Kawaguchi earned the approval of the parliament to go to China from April 23 to 24 to attend a conference but without prior permission, she extended for one more day to meet foreign policy official State Councilor Yang Jiechi. Kawaguchi apologizes to Prime Minister Shinzo Abe, who is also the head of the LDP, of her unannounced leave but reasons that the last-minute arrangements with Yang was for Japan’s best interests. This extension gained a lot of criticisms from the opposition parties as Kawaguchi violated parliamentary rules as well neglected her duties. However those who are in defense of the lawmaker such as Chief Cabinet Secretary Yoshihide Suga and LDP Secretary General Shigeru Ishiba say that the meeting between the two ministers was in order to address the territorial dispute going on between Japan and China in the East China Sea.[5][6]

The meeting was considered a rare chance given the escalated tensions going on between the two countries and that this might not be possible again anytime in the near future.[7] This commotion by the opposition was then seen as a futile attempt to weaken the power of LDP seeing as they control the Lower House and they might take hold of the Upper House with the upcoming elections. However, on May 9, 2013, the resolution of ousting Kawaguchi was passed despite the attempts of administration officials to defend her intentions.[8] The cancelled session scheduled on April 25 was the basis of the resolution and dismissal. Furthermore, her actions were perceived as disrespect of the power of the Upper House and her duties. The resolution was backed up by 7 opposition parties who then had the control of the Upper House.[5][7]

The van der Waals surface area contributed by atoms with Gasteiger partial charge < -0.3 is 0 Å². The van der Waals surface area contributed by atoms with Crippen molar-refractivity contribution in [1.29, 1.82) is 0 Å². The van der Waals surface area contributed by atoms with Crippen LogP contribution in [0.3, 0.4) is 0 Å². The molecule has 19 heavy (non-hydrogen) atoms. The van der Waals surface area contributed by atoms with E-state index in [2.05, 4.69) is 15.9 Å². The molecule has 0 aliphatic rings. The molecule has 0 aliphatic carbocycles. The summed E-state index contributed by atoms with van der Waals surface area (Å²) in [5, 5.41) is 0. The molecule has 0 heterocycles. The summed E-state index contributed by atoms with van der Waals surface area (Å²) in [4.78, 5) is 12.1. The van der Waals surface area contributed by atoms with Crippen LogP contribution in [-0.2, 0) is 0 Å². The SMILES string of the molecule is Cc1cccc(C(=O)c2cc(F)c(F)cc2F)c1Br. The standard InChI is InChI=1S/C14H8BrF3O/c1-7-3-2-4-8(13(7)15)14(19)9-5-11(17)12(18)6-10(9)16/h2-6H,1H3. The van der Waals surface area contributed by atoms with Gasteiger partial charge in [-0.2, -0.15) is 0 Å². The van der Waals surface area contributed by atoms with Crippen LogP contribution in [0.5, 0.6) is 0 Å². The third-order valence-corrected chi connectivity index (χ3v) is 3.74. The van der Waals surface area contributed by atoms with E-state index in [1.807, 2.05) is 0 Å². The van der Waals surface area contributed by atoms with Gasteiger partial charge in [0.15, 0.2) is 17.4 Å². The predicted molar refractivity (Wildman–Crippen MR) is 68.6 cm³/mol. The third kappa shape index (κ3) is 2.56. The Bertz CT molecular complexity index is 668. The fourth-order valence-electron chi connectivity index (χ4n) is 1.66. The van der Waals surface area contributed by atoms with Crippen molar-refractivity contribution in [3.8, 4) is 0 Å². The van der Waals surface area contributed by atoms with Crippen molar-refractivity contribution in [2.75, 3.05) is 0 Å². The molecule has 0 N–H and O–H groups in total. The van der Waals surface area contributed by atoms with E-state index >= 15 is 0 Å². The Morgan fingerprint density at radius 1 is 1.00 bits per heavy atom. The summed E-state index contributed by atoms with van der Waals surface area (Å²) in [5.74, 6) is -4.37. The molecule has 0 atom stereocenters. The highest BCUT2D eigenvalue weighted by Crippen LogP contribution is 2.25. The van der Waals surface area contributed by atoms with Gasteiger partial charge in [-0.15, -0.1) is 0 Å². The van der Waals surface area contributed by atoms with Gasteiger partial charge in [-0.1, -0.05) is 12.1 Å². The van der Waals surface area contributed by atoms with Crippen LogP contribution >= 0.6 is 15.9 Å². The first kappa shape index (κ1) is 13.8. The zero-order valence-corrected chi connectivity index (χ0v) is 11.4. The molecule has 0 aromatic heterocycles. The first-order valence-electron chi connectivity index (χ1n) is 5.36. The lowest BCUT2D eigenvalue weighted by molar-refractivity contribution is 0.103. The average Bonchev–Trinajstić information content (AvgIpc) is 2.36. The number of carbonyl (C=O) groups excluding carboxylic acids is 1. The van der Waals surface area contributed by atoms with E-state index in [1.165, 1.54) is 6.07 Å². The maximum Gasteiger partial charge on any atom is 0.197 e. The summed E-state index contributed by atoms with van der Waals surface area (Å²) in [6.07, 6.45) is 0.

Honors and awards[edit]

On December 2003, Kawaguchi received the “Aguila Azteca Medal” from Vicente Fox, President of the United Mexican States. She is a recipient of an Anniversary Medal from the mayor of Sankt-Peterburg during the 300th anniversary of the city. March 2004, the Republic of Paraguay awarded Kawaguchi with the “Gran Cruz Extraordinaria” (National Testimonial Medal). She also received a Certificate of Doctor Honoris Causa by the authority of the Academic Council of the National University of Mongolia in September 2004. On October 2008, Kawaguchi received a Wilbur Cross Medal from Yale University for distinguished public service. She was also awarded “Star of Jerusalem” on October 2010 by Mahmoud Abbas, President of the Palestinian National Authority. October the following year, she received once again an Anniversary Medal for a major contribution to global security promotion and non-proliferation regime by K. Kadyrzhanov, Director General of the National Nuclear Center.[9]


  1. ^ "Hon. Yoriko Kawaguchi". United States-Japan Foundation. Retrieved 12 April 2014. 
  2. ^ a b "Kawaguchi, Yoriko". Professor. The Tokyo Foundation. Retrieved 13 April 2014. 
  3. ^ "Northeast Asia Regional Meeting of the International Commission on Nuclear Non-proliferation and Disarmament". Ministry of Foreign Affairs of Japan. Retrieved 14 April 2014. 
  4. ^ a b "Yoriko Kawaguchi". Global Ocean Commission. Archived from the original on April 13, 2014. Retrieved 12 April 2014. 
  5. ^ a b c Kyodo News International (May 8, 2013). "Opposition seeks to oust LDP lawmaker as committee chair". The Japan Times. Retrieved 12 April 2014. 
  6. ^ Adam Westlake (May 8, 2013). "Opposition parties seek removal of LDP lawmaker after trip to China". The Japan Daily Press. Retrieved 12 April 2014. 
  7. ^ a b Reiji Yoshida (May 10, 2013). "Kawaguchi axed from Upper House panel". The Japan Times. Retrieved 13 April 2014. 
  8. ^ Ayako Mie (May 9, 2013). "Opposition guns for LDP committee chair". The Japan Times. Retrieved 12 April 2014. 
  9. ^ "Profile". Yoriko Kawaguchi Official Website. Archived from the original on April 23, 2012. Retrieved 12 April 2014. 

External links[edit]

Political offices
Preceded by
Junichiro Koizumi
Minister for Foreign Affairs of Japan
Succeeded by
Nobutaka Machimura